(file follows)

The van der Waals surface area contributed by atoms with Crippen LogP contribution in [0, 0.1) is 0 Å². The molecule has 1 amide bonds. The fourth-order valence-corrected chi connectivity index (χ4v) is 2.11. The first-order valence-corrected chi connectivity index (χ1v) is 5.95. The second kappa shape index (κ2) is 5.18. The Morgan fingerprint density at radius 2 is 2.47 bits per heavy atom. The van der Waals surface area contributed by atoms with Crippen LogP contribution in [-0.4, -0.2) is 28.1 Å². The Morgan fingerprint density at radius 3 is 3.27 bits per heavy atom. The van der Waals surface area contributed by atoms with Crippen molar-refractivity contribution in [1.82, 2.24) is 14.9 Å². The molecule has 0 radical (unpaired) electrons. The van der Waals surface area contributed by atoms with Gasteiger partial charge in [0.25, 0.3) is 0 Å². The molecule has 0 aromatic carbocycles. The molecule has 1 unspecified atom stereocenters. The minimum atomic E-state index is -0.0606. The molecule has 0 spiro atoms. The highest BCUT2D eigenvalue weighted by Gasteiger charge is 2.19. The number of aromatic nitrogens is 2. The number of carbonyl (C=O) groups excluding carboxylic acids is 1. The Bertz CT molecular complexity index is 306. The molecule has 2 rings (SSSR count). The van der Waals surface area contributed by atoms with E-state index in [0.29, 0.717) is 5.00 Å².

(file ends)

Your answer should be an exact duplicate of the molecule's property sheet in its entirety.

The van der Waals surface area contributed by atoms with Crippen LogP contribution in [0, 0.1) is 0 Å². The molecule has 1 amide bonds. The fourth-order valence-corrected chi connectivity index (χ4v) is 2.11. The first-order valence-corrected chi connectivity index (χ1v) is 5.95. The second kappa shape index (κ2) is 5.18. The Morgan fingerprint density at radius 2 is 2.47 bits per heavy atom. The van der Waals surface area contributed by atoms with Crippen LogP contribution in [-0.4, -0.2) is 28.1 Å². The Morgan fingerprint density at radius 3 is 3.27 bits per heavy atom. The van der Waals surface area contributed by atoms with Crippen molar-refractivity contribution in [1.82, 2.24) is 14.9 Å². The molecule has 0 radical (unpaired) electrons. The van der Waals surface area contributed by atoms with Gasteiger partial charge in [0.25, 0.3) is 0 Å². The molecule has 0 aromatic carbocycles. The molecule has 1 unspecified atom stereocenters. The minimum atomic E-state index is -0.0606. The molecule has 0 spiro atoms. The highest BCUT2D eigenvalue weighted by Gasteiger charge is 2.19. The number of aromatic nitrogens is 2. The number of carbonyl (C=O) groups excluding carboxylic acids is 1. The Bertz CT molecular complexity index is 306. The molecule has 2 rings (SSSR count). The van der Waals surface area contributed by atoms with E-state index in [0.29, 0.717) is 5.00 Å².